There hasn't been a whole lot to talk about on CARM lately since I've been working on the new notebooks. A lot of people have expressed interest in them and I am expecting a deluge of orders when they are finally ready to go -- which should be soon. I expect the recommended cost to be between $20-$25 each, with a possible cost of $75 for the single LARGE volume. I know that probably is a lot of money for a notebook, but I don't have the luxury of a huge printing office that can cut costs. It isn't cheap copying them. In fact, in order to get a price break, I have to order 100 at a time. So, if I have five volumes (six if you include the single huge one), at 100 orders each, for the price break, that can mean around $1500 just to get the first set printed up. This isn't easy to do and it isn't cheap. So, please bear with me as I produce these notebooks, raise funds to have them mass produced, keep them in stock, and fill orders. It takes time.
SHORT BIBLE LESSON - COMMUNICATIO IDIOMATUM
Okay, so what the heck is the communicatio idiomatum and why am I writing about it? The "uppity" sounding phrase is Latin for "communication of properties" and it is a very interesting and important doctrine. Let me explain.
Jesus has two natures: divine and human (John 1:1,14; Phil. 2:5-8; Col. 2:9). He is at the same time one person with two natures. We call this the hypostatic union; that is, that in the one person of Jesus are two natures. This is important because it means that Jesus is the God-man, the One capable of dying for our sins and offering a sacrifice sufficient to the Father. The Communicatio Idiomatum (CI, for short), is important because it states that the attributes of both the divine and the human natures are each attributed/ascribed to the single person of Jesus. Here is an example.
In John 17:5, Jesus said, "And now, glorify Thou Me together with Thyself, Father, with the glory which I had with Thee before the world was." Now, Jesus the man did not exist until He was born on earth. So how is it that Jesus can then lay claim to the glory that He had "before He even existed as a man"? The answer is simple. The divine nature in Jesus has certain attributes such as omnipresence, omnipotence, eternality, etc. These attributes are ascribed to Jesus as the person. Therefore, Jesus could legitimately lay claim to the divine quality of eternal glory in relation to the Father. This whole thing becomes very important when we look at the cross.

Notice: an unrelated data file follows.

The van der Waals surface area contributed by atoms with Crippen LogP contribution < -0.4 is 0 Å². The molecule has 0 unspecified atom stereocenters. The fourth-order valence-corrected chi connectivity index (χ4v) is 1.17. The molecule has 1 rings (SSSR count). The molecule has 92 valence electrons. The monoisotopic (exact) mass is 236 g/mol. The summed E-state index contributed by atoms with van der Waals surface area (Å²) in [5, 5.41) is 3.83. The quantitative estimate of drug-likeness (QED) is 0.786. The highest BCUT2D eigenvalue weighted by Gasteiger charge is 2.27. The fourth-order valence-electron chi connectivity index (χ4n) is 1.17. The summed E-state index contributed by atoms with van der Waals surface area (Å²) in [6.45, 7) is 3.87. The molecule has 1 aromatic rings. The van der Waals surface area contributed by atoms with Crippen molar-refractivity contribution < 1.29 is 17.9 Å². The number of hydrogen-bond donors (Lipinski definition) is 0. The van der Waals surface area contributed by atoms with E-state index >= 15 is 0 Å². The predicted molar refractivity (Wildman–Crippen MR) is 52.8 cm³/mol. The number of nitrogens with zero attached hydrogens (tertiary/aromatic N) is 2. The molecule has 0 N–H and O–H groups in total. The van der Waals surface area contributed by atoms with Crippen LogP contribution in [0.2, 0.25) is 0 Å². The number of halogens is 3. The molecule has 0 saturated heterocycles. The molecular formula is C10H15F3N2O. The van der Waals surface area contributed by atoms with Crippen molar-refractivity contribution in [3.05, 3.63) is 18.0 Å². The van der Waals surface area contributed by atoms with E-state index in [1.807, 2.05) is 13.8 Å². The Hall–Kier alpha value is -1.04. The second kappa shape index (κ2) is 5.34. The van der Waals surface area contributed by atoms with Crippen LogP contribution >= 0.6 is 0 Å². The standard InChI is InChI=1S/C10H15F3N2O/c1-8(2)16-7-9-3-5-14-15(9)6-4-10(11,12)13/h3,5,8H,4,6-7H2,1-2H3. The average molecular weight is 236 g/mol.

When we sin, we offend an infinitely holy God. Therefore, our sin takes on a quality of an infinite offense. As finite sinners, we are not able do anything to please an infinitely holy God. Therefore, we need Jesus, who is God in flesh, to offer an infinitely valuable sacrifice on our behalf. The only way he can be infinitely valuable, is if he is divine in nature. Got that?
However, when Jesus died on the cross, His divine nature did not die, only Jesus' human nature died. How then is Jesus' sacrifice infinitely sufficient to cleanse us if the divine nature did not die? Enter, the communicatio idiomatum.
Since Jesus is one person with two natures (hypostatic union) and since the attributes of the two natures are ascribed to the one person, when Jesus died on the cross, His sacrifice was of infinite value because the qualities of divinity were ascribed to the one person of Jesus. Therefore, Jesus' sacrifice was infinite in value and capable of saving us from our sins even though it was only the human side of Christ that died.
This is why theology is so important. It unravels the hidden treasures of God's word and discloses to us the wisdom and congruity of His wondrous truth. Furthermore, it brings glory to God through Christ as well as edifying the body of believers. We need to know and understand God's word in all its intricacies so that we might be better able to know Him, speak His truth, and rest in His Son.
VERSE OF THE WEEK.
1 Cor. 2:8,
"But we speak the wisdom of God in a mystery, the hidden wisdom which God ordained before
the ages for our glory, which none of the rulers of this age knew; for had they known, they
would not have crucified the Lord of glory," (NASB).